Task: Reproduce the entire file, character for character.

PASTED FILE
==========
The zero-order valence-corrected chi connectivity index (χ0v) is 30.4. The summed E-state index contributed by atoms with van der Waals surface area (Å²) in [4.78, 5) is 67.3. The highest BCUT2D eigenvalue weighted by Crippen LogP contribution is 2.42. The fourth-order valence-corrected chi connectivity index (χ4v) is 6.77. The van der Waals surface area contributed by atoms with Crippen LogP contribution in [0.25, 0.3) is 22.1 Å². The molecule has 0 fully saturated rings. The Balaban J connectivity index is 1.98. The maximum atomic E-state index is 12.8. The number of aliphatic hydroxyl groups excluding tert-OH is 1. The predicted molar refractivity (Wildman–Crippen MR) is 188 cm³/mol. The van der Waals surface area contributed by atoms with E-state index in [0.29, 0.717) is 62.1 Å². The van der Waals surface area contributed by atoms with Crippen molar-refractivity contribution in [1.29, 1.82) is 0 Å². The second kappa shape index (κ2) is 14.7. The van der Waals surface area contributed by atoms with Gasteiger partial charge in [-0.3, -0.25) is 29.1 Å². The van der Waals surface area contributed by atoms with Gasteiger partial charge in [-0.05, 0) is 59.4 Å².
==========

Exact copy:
The zero-order valence-corrected chi connectivity index (χ0v) is 30.4. The summed E-state index contributed by atoms with van der Waals surface area (Å²) in [4.78, 5) is 67.3. The highest BCUT2D eigenvalue weighted by Crippen LogP contribution is 2.42. The fourth-order valence-corrected chi connectivity index (χ4v) is 6.77. The van der Waals surface area contributed by atoms with Crippen LogP contribution in [0.25, 0.3) is 22.1 Å². The molecule has 0 fully saturated rings. The Balaban J connectivity index is 1.98. The maximum atomic E-state index is 12.8. The number of aliphatic hydroxyl groups excluding tert-OH is 1. The predicted molar refractivity (Wildman–Crippen MR) is 188 cm³/mol. The van der Waals surface area contributed by atoms with E-state index in [0.29, 0.717) is 62.1 Å². The van der Waals surface area contributed by atoms with Crippen molar-refractivity contribution in [1.29, 1.82) is 0 Å². The second kappa shape index (κ2) is 14.7. The van der Waals surface area contributed by atoms with Gasteiger partial charge in [-0.3, -0.25) is 29.1 Å². The van der Waals surface area contributed by atoms with Gasteiger partial charge in [-0.05, 0) is 59.4 Å².